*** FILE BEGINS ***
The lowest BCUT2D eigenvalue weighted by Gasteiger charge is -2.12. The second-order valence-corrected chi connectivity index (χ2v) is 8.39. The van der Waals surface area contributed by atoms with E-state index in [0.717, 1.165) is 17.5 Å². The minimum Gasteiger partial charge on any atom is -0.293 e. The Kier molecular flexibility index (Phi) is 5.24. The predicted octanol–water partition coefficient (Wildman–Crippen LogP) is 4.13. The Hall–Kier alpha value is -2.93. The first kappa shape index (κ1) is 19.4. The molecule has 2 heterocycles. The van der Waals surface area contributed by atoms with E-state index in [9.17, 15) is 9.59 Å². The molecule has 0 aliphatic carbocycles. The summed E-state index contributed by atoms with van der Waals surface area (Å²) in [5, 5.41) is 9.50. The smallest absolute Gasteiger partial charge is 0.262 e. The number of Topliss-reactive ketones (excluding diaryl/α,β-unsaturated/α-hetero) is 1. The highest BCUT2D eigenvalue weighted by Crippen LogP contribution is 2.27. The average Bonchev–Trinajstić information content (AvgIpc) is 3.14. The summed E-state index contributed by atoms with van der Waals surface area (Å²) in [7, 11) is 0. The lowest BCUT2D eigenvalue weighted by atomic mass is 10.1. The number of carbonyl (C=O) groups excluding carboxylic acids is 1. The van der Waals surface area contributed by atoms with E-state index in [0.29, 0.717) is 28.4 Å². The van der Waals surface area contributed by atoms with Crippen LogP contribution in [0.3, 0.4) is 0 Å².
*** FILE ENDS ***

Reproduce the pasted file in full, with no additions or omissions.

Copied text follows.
The lowest BCUT2D eigenvalue weighted by Gasteiger charge is -2.12. The second-order valence-corrected chi connectivity index (χ2v) is 8.39. The van der Waals surface area contributed by atoms with E-state index in [0.717, 1.165) is 17.5 Å². The minimum Gasteiger partial charge on any atom is -0.293 e. The Kier molecular flexibility index (Phi) is 5.24. The predicted octanol–water partition coefficient (Wildman–Crippen LogP) is 4.13. The Hall–Kier alpha value is -2.93. The first kappa shape index (κ1) is 19.4. The molecule has 2 heterocycles. The van der Waals surface area contributed by atoms with E-state index in [9.17, 15) is 9.59 Å². The molecule has 0 aliphatic carbocycles. The summed E-state index contributed by atoms with van der Waals surface area (Å²) in [5, 5.41) is 9.50. The smallest absolute Gasteiger partial charge is 0.262 e. The number of Topliss-reactive ketones (excluding diaryl/α,β-unsaturated/α-hetero) is 1. The highest BCUT2D eigenvalue weighted by Crippen LogP contribution is 2.27. The average Bonchev–Trinajstić information content (AvgIpc) is 3.14. The summed E-state index contributed by atoms with van der Waals surface area (Å²) in [7, 11) is 0. The lowest BCUT2D eigenvalue weighted by atomic mass is 10.1. The number of carbonyl (C=O) groups excluding carboxylic acids is 1. The van der Waals surface area contributed by atoms with E-state index in [0.29, 0.717) is 28.4 Å². The van der Waals surface area contributed by atoms with Crippen LogP contribution in [0.3, 0.4) is 0 Å².